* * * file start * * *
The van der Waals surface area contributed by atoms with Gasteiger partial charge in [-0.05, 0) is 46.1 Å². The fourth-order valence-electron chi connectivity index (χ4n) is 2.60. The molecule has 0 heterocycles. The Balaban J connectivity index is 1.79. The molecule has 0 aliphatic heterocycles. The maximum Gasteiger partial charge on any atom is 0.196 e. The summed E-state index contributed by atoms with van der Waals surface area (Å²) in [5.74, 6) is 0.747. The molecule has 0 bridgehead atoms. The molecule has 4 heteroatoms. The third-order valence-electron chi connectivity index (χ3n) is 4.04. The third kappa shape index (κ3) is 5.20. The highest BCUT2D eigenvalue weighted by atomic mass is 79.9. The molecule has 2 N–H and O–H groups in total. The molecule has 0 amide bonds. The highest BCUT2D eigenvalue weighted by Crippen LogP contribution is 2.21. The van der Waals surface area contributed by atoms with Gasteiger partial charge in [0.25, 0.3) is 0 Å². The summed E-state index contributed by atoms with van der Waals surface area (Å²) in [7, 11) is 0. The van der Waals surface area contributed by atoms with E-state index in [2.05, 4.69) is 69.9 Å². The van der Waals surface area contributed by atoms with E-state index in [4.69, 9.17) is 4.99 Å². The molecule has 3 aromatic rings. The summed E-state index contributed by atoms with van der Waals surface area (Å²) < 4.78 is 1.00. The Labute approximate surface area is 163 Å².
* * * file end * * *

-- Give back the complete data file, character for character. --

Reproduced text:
The van der Waals surface area contributed by atoms with Gasteiger partial charge in [-0.05, 0) is 46.1 Å². The fourth-order valence-electron chi connectivity index (χ4n) is 2.60. The molecule has 0 heterocycles. The Balaban J connectivity index is 1.79. The molecule has 0 aliphatic heterocycles. The maximum Gasteiger partial charge on any atom is 0.196 e. The summed E-state index contributed by atoms with van der Waals surface area (Å²) in [5.74, 6) is 0.747. The molecule has 0 bridgehead atoms. The molecule has 4 heteroatoms. The third-order valence-electron chi connectivity index (χ3n) is 4.04. The third kappa shape index (κ3) is 5.20. The highest BCUT2D eigenvalue weighted by atomic mass is 79.9. The molecule has 2 N–H and O–H groups in total. The molecule has 0 amide bonds. The highest BCUT2D eigenvalue weighted by Crippen LogP contribution is 2.21. The van der Waals surface area contributed by atoms with Gasteiger partial charge in [0.25, 0.3) is 0 Å². The summed E-state index contributed by atoms with van der Waals surface area (Å²) in [7, 11) is 0. The van der Waals surface area contributed by atoms with E-state index in [2.05, 4.69) is 69.9 Å². The van der Waals surface area contributed by atoms with E-state index in [4.69, 9.17) is 4.99 Å². The molecule has 3 aromatic rings. The summed E-state index contributed by atoms with van der Waals surface area (Å²) < 4.78 is 1.00. The Labute approximate surface area is 163 Å².